Postscript on the degradation of spent grain
We’ve done just a quick web search for ‘degradation of spent grain’ and encountered this – an extract from a World Intellectual Property Organization site concerning the invention of a process to isolate a protein concentrate and a fibre concentrate from fermentation residue, in particular from fermentation residue that is obtained from an ethanol producing fermentation of a cereal selected from the group consisting of barley, corn, rice, wheat, rye, oat or combinations thereof. Here’s the relevant extract:
(WO/2005/029974) METHOD OF ISOLATING A PROTEIN CONCENTRATE AND A FIBRE CONCENTRATE FROM FERMENTATION RESIDUE
In conventional processes of making commercial beer, barley malt is mixed with water to form a mash. The enzymes present in the malt are then allowed to break down the barley protein. Next, adjuncts such as cooked corn or rice, are added to the mash, to provide additional starch. Subsequently, enzymatic conversion of the starch to sugar is permitted to take place. After the starch conversion is more or less complete, the aqueous extract or wort is separated by filtration from the spent solids, which are commonly known as” brewer’s spent grain”. The wort continues through the brewing process and eventually becomes beer.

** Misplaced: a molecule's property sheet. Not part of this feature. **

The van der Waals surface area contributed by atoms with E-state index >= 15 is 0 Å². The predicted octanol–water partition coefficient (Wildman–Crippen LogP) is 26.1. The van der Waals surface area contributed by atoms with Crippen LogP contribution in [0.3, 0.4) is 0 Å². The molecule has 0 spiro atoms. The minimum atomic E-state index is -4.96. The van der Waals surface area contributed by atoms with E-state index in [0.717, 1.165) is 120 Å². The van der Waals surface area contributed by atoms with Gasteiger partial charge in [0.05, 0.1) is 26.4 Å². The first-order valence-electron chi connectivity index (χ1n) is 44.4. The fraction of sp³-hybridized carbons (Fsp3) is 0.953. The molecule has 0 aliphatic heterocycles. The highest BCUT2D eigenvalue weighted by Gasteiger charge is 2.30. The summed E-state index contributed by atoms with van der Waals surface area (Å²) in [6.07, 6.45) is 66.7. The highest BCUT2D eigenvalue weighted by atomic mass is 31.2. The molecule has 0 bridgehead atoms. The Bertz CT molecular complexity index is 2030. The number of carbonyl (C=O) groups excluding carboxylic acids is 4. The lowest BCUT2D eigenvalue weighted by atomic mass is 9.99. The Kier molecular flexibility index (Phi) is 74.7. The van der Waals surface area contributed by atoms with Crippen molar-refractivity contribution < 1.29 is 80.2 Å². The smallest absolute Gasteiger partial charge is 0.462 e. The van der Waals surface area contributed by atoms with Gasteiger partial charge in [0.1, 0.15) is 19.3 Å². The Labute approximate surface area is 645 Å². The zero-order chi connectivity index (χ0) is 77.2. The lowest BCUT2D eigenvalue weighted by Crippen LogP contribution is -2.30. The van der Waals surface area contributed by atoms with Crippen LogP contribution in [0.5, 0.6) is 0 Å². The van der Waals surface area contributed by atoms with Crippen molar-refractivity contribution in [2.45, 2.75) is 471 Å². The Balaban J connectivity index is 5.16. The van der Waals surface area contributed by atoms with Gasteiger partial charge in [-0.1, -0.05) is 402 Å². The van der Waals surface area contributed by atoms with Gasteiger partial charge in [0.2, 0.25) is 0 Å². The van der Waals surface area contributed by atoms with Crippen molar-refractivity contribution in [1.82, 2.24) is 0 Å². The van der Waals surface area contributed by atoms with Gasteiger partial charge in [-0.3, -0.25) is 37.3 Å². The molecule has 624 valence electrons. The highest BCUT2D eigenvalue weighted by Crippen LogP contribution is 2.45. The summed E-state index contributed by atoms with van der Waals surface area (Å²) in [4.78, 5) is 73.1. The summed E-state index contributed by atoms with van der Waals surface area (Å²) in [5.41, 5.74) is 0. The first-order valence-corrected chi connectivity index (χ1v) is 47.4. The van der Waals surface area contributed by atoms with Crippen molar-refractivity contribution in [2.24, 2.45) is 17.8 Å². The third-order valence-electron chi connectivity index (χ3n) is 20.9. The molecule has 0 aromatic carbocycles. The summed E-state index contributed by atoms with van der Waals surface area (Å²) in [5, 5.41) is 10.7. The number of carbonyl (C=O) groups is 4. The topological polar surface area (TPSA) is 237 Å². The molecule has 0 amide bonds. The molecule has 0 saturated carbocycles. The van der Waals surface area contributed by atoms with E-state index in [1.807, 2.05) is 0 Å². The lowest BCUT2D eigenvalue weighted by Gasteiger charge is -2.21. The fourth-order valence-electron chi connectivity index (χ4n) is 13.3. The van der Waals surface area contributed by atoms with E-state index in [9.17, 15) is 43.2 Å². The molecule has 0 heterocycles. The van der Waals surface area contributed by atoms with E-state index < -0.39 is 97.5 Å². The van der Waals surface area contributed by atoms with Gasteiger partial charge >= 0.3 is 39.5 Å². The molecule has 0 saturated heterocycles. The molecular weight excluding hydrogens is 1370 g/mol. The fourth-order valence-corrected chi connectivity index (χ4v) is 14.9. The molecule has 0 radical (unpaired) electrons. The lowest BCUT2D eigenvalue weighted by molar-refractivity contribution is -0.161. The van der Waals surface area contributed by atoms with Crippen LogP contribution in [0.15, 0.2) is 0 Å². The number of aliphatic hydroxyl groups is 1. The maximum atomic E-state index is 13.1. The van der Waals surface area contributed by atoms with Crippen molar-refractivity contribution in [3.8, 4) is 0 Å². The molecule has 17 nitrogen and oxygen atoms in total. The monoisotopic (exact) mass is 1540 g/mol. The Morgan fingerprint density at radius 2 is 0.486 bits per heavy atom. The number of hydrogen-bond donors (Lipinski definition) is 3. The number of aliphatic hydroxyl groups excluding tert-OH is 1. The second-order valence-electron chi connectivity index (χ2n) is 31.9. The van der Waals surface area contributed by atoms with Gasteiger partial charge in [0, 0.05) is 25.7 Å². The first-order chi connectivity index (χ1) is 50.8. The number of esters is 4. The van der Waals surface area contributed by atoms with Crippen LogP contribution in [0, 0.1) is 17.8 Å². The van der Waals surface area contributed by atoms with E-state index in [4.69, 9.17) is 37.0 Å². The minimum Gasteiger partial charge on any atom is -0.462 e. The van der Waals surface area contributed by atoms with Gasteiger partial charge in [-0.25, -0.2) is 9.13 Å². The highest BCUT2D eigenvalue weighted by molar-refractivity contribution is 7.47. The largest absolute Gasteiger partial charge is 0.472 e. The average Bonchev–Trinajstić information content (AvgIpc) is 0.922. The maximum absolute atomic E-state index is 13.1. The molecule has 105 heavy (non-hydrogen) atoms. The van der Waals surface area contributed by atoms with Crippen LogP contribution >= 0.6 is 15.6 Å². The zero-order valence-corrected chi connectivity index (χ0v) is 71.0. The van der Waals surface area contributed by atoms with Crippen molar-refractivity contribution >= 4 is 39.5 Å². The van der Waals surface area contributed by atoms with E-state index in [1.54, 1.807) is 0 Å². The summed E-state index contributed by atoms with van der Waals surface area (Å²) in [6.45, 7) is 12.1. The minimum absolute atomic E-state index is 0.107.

Substantial quantities of brewer’s spent grain are produced in the commercial production of beer. Typically, for each hectolitre of beer about 15-20 kg of wet spent grain is produced. The breweries usually dispose of the spent grain by selling it for cattle feed.
The brewer’s spent grain contains all the solids that have been separated from the wort by filtration; it includes what is left of the barley malt and the adjuncts. The spent grain consists mainly of the pericarp and hull portions of the barley….. Although “spent” in terms of carbohydrate, brewer’s spent grain is higher in protein, lipids, and fibre than was the original barley-adjunct mixture.
The crude fibre content of brewer’s spent grain is approximately 150 g/kg dry matter, making it unsuitable as a feed for non-ruminant animals, e. g. pigs or chickens. Furthermore, spent grain as obtained from the brewery or distillery is a very bulky material due to the high water content (70-80% w/w), making handling and transport inefficient. The high water content also makes the spent grain material vulnerable to microbiological decay.
So, as well as being used as fodder or for making biscuits/bread the spent grain from the brewing process consists of a water heavy mush which is vulnerable to rapid (?) decay.